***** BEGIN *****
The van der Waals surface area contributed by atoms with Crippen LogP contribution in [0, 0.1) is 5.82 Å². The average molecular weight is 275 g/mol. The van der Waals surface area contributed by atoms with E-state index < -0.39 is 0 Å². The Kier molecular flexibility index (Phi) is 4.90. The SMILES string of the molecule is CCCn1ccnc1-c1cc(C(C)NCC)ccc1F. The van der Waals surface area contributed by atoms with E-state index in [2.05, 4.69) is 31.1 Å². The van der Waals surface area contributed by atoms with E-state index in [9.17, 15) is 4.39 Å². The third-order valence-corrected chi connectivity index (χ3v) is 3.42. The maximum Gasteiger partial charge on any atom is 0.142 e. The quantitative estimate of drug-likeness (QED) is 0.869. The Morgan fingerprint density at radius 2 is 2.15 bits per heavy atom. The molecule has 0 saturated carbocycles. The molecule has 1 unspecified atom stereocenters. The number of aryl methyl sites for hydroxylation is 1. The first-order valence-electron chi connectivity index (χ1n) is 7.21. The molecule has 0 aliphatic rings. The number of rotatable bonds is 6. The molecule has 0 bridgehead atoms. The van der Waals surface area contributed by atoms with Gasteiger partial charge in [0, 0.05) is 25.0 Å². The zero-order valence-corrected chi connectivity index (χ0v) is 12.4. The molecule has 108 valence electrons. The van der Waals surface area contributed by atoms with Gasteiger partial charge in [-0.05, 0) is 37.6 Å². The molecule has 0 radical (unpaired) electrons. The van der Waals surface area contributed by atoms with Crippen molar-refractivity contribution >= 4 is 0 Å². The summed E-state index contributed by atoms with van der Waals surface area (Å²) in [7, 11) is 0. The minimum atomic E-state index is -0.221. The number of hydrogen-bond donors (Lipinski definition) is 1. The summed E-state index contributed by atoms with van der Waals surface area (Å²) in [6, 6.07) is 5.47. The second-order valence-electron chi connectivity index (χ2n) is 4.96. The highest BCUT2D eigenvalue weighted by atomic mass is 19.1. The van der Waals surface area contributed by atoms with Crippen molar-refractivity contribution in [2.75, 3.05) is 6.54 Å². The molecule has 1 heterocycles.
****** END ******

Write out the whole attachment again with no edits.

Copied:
The van der Waals surface area contributed by atoms with Crippen LogP contribution in [0, 0.1) is 5.82 Å². The average molecular weight is 275 g/mol. The van der Waals surface area contributed by atoms with E-state index < -0.39 is 0 Å². The Kier molecular flexibility index (Phi) is 4.90. The SMILES string of the molecule is CCCn1ccnc1-c1cc(C(C)NCC)ccc1F. The van der Waals surface area contributed by atoms with E-state index in [2.05, 4.69) is 31.1 Å². The van der Waals surface area contributed by atoms with E-state index in [9.17, 15) is 4.39 Å². The third-order valence-corrected chi connectivity index (χ3v) is 3.42. The maximum Gasteiger partial charge on any atom is 0.142 e. The quantitative estimate of drug-likeness (QED) is 0.869. The Morgan fingerprint density at radius 2 is 2.15 bits per heavy atom. The molecule has 0 saturated carbocycles. The molecule has 1 unspecified atom stereocenters. The number of aryl methyl sites for hydroxylation is 1. The first-order valence-electron chi connectivity index (χ1n) is 7.21. The molecule has 0 aliphatic rings. The number of rotatable bonds is 6. The molecule has 0 bridgehead atoms. The van der Waals surface area contributed by atoms with Gasteiger partial charge in [0, 0.05) is 25.0 Å². The zero-order valence-corrected chi connectivity index (χ0v) is 12.4. The molecule has 108 valence electrons. The van der Waals surface area contributed by atoms with Gasteiger partial charge in [-0.05, 0) is 37.6 Å². The molecule has 0 radical (unpaired) electrons. The van der Waals surface area contributed by atoms with Crippen molar-refractivity contribution >= 4 is 0 Å². The summed E-state index contributed by atoms with van der Waals surface area (Å²) in [7, 11) is 0. The minimum atomic E-state index is -0.221. The number of hydrogen-bond donors (Lipinski definition) is 1. The summed E-state index contributed by atoms with van der Waals surface area (Å²) in [6, 6.07) is 5.47. The second-order valence-electron chi connectivity index (χ2n) is 4.96. The highest BCUT2D eigenvalue weighted by atomic mass is 19.1. The van der Waals surface area contributed by atoms with Crippen molar-refractivity contribution in [2.75, 3.05) is 6.54 Å². The molecule has 1 heterocycles.